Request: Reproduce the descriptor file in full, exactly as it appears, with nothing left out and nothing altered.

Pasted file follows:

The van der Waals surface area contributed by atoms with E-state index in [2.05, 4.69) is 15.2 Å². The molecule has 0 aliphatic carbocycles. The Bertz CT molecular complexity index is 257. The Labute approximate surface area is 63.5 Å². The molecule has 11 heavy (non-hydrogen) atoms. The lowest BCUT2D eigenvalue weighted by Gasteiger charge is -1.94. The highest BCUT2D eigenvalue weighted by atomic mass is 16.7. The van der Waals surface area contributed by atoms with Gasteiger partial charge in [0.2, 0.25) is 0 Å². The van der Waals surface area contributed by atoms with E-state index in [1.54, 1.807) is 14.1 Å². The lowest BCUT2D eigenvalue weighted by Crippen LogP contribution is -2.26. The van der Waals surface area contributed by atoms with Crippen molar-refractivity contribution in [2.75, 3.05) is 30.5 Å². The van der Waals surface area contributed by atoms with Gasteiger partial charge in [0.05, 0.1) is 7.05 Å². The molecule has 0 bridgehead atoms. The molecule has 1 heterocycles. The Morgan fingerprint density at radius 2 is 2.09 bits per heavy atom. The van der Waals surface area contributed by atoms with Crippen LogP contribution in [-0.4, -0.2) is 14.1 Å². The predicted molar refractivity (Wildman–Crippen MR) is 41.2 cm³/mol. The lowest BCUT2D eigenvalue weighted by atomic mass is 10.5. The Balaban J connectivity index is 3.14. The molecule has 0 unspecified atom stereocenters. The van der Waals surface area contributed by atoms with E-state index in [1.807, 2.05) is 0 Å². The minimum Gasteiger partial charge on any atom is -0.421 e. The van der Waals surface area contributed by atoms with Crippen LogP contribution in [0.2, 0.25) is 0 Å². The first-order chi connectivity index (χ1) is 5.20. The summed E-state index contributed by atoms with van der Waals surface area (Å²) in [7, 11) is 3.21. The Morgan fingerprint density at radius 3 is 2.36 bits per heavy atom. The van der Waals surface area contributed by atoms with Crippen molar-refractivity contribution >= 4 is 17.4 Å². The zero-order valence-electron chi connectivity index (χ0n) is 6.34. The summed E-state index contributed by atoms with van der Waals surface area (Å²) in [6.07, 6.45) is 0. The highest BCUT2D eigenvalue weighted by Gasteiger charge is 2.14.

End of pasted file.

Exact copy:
The van der Waals surface area contributed by atoms with E-state index in [2.05, 4.69) is 15.2 Å². The molecule has 0 aliphatic carbocycles. The Bertz CT molecular complexity index is 257. The Labute approximate surface area is 63.5 Å². The molecule has 11 heavy (non-hydrogen) atoms. The lowest BCUT2D eigenvalue weighted by Gasteiger charge is -1.94. The highest BCUT2D eigenvalue weighted by atomic mass is 16.7. The van der Waals surface area contributed by atoms with Gasteiger partial charge in [0.2, 0.25) is 0 Å². The van der Waals surface area contributed by atoms with E-state index in [1.54, 1.807) is 14.1 Å². The lowest BCUT2D eigenvalue weighted by Crippen LogP contribution is -2.26. The van der Waals surface area contributed by atoms with Crippen molar-refractivity contribution in [2.75, 3.05) is 30.5 Å². The van der Waals surface area contributed by atoms with Gasteiger partial charge in [0.05, 0.1) is 7.05 Å². The molecule has 0 bridgehead atoms. The molecule has 1 heterocycles. The Morgan fingerprint density at radius 2 is 2.09 bits per heavy atom. The van der Waals surface area contributed by atoms with Crippen LogP contribution in [-0.4, -0.2) is 14.1 Å². The predicted molar refractivity (Wildman–Crippen MR) is 41.2 cm³/mol. The lowest BCUT2D eigenvalue weighted by atomic mass is 10.5. The Balaban J connectivity index is 3.14. The molecule has 0 unspecified atom stereocenters. The van der Waals surface area contributed by atoms with E-state index in [1.807, 2.05) is 0 Å². The minimum Gasteiger partial charge on any atom is -0.421 e. The van der Waals surface area contributed by atoms with Crippen LogP contribution in [0.2, 0.25) is 0 Å². The first-order chi connectivity index (χ1) is 5.20. The summed E-state index contributed by atoms with van der Waals surface area (Å²) in [7, 11) is 3.21. The Morgan fingerprint density at radius 3 is 2.36 bits per heavy atom. The van der Waals surface area contributed by atoms with Crippen molar-refractivity contribution >= 4 is 17.4 Å². The zero-order valence-electron chi connectivity index (χ0n) is 6.34. The summed E-state index contributed by atoms with van der Waals surface area (Å²) in [6.07, 6.45) is 0. The highest BCUT2D eigenvalue weighted by Gasteiger charge is 2.14.